By Nick Eustis
Pittsburgh Current Contributing Writer
Pittsburgh is, in many ways, a monument to the man-made. From its famous steel mills to the magnates who called it home, Pittsburgh’s history is inextricably linked to industry, a link that can appear in some surprising places.
The University Art Gallery is currently displaying two original exhibitions, The Curious Drawings of Dr. Clapp and Metal From Clay: Pittsburgh’s Aluminum Stories.
Held in the Frick Fine Arts Building on the University of Pittsburgh campus, both exhibits tell stories of Pittsburgh’s history through a specific focus.
The Curious Drawings of Dr. Clapp focuses on a large collection of items donated to the University Art Gallery by George Hubbard Clapp, president of Pitt’s board of trustees in the early 20th century. The focal point of this show is a book of 300 Renaissance drawings. The drawings are displayed in a variety of settings, revealing details like pinpricking, used to create copies, and drawings on the reverse of other drawings.
Curious Drawings is a museum-studies curated exhibit, meaning they were researched and organized by students in Pitt’s museum studies program.
“Last semester, students researched these works, and this semester, they worked with Professor Alex Taylor to curate the show,” says Sylvia Rhor, director and curator of the University Art Gallery. “They looked at each of the objects, wrote wall labels, thought about the exhibition design, and really investigated these drawings from the 15th to 18th centuries.”
Clapp was an extremely wealthy man in his era, and used his vast resources to become something of a Renaissance man, collecting art, coins, animal shells, and more. Much of these collections have been donated to various Pittsburgh institutions, including the University Art Gallery.
Such immense riches came to Clapp because of his key role as treasurer in the early days of ALCOA, the company which brought aluminum production to Pittsburgh on a grand scale. Thus, Clapp also finds himself the starting point of the Gallery’s second exhibition, Metal From Clay, which seeks to tell stories of Pittsburgh’s history through the lens of aluminum.
Metal From Clay is the culminating project of Collecting Knowledge Pittsburgh, a collaboration between 11 museums and cultural institutions in the city, including the Carnegie Museums, the Andy Warhol Museum, Mattress Factory, and more. Alex Taylor is the Academic Curator for Collecting Knowledge, and first had the idea to create an exhibition around aluminum.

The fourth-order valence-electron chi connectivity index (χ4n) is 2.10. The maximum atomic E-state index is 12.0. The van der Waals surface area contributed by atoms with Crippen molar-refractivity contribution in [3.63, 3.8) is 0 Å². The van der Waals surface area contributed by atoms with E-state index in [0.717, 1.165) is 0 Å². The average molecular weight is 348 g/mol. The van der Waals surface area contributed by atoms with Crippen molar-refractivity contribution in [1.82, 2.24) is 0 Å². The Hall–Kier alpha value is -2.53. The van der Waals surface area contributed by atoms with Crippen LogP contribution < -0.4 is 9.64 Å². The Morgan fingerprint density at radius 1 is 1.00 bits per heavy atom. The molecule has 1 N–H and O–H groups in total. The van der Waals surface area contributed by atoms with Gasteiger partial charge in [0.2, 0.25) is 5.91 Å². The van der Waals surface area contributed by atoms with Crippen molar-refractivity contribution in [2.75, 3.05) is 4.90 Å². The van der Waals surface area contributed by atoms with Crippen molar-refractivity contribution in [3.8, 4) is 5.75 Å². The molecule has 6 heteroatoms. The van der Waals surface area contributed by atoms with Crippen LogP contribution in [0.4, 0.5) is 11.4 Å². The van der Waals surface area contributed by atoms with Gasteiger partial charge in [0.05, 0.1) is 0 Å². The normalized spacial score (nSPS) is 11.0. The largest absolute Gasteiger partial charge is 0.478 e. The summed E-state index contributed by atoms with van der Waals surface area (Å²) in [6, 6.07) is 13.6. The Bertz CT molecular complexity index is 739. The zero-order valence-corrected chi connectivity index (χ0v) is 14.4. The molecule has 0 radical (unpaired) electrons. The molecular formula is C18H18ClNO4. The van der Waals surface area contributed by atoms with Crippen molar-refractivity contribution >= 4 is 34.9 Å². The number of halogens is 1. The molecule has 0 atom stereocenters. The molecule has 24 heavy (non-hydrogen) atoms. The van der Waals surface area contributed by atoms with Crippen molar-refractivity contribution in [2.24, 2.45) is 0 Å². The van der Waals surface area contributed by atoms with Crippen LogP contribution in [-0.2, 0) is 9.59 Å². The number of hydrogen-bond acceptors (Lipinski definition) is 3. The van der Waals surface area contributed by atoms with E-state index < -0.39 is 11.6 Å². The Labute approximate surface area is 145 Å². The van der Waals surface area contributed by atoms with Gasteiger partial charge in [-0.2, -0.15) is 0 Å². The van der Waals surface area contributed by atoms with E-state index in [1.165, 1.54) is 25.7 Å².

“[Taylor] started to think about aluminum as something that might tie together all these different collections, but also expand our notion of Pittsburgh being a steel city,” Rhor says.
The exhibition features pieces from all 11 institutions in Collecting Knowledge, pieces which relate in some way to aluminum and its production. Displayed items include sculptures, advertising, and even a dress made of aluminum mesh, designed by Oscar de la Renta. Metal from Clay seeks to expand the discussion of Pittsburgh’s industrial past, and tell stories about how aluminum has impacted the world, for better and worse.
“We think [Pittsburgh] being called the Steel City is far too restrictive,” says Rhor. “We wanted to think about aluminum stories, from raw materials to avant-garde fashion, but also some of the labor issues and exploitation as a result of industrialization.”
Filling the rotunda of the Frick Fine Arts Building is an original installation by contemporary sculptor Atticus Adams. A West Virginia native, Adams is renowned for his use of metal mesh to create large-scale projects with abstract, organic shapes. This installation, titled From the Velveteen Closet, is the centerpiece of Metal from Clay, but also works in conversation with Curious Drawings.
“We commissioned [Adams] to do a work for the Metal From Clay show, because he works in aluminum and metal,” says Rhor. “It ended up being a good cross-section of the two exhibitions because he played on the drawing exhibition for the shape.”
Inspired by memories of searching through his grandmother’s closet as a child, Adams took that inspiration and related it to Helen Clay Frick, who funded the construction of the Frick Fine Arts Building. He said he pictured her as a child playing in a closet full of crinoline skirts. This can be seen in the light and frilly nature of the aluminum mesh, mimicking the ornate nature of clothing from Helen Frick’s time.
Adam’s work distills the idea behind these exhibitions to its essence: that seemingly fragile materials, like aluminum, can become the backbone of things much larger than itself, be it art, airplanes, or cities like Pittsburgh.